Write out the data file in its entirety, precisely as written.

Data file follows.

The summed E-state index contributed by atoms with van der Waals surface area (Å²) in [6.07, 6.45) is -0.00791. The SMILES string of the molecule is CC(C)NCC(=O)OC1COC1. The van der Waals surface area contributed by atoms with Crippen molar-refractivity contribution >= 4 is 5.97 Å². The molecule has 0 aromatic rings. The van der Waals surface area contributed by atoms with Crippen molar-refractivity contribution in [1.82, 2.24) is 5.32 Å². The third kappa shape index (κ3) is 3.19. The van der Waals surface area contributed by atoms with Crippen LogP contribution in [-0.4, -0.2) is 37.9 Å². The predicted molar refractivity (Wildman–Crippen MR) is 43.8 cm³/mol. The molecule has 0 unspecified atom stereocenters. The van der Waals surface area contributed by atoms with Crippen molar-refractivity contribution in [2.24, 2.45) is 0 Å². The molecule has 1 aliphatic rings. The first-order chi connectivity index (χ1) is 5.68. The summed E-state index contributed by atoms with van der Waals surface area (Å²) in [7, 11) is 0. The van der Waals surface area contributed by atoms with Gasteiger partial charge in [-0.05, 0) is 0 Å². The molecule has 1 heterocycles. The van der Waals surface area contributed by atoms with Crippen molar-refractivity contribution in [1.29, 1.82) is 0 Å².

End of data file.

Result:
The summed E-state index contributed by atoms with van der Waals surface area (Å²) in [6.07, 6.45) is -0.00791. The SMILES string of the molecule is CC(C)NCC(=O)OC1COC1. The van der Waals surface area contributed by atoms with Crippen molar-refractivity contribution >= 4 is 5.97 Å². The molecule has 0 aromatic rings. The van der Waals surface area contributed by atoms with Crippen molar-refractivity contribution in [1.82, 2.24) is 5.32 Å². The third kappa shape index (κ3) is 3.19. The van der Waals surface area contributed by atoms with Crippen LogP contribution in [-0.4, -0.2) is 37.9 Å². The predicted molar refractivity (Wildman–Crippen MR) is 43.8 cm³/mol. The molecule has 0 unspecified atom stereocenters. The van der Waals surface area contributed by atoms with Crippen molar-refractivity contribution in [2.24, 2.45) is 0 Å². The molecule has 1 aliphatic rings. The first-order chi connectivity index (χ1) is 5.68. The summed E-state index contributed by atoms with van der Waals surface area (Å²) in [7, 11) is 0. The van der Waals surface area contributed by atoms with Gasteiger partial charge in [-0.05, 0) is 0 Å². The molecule has 1 heterocycles. The van der Waals surface area contributed by atoms with Crippen molar-refractivity contribution in [1.29, 1.82) is 0 Å².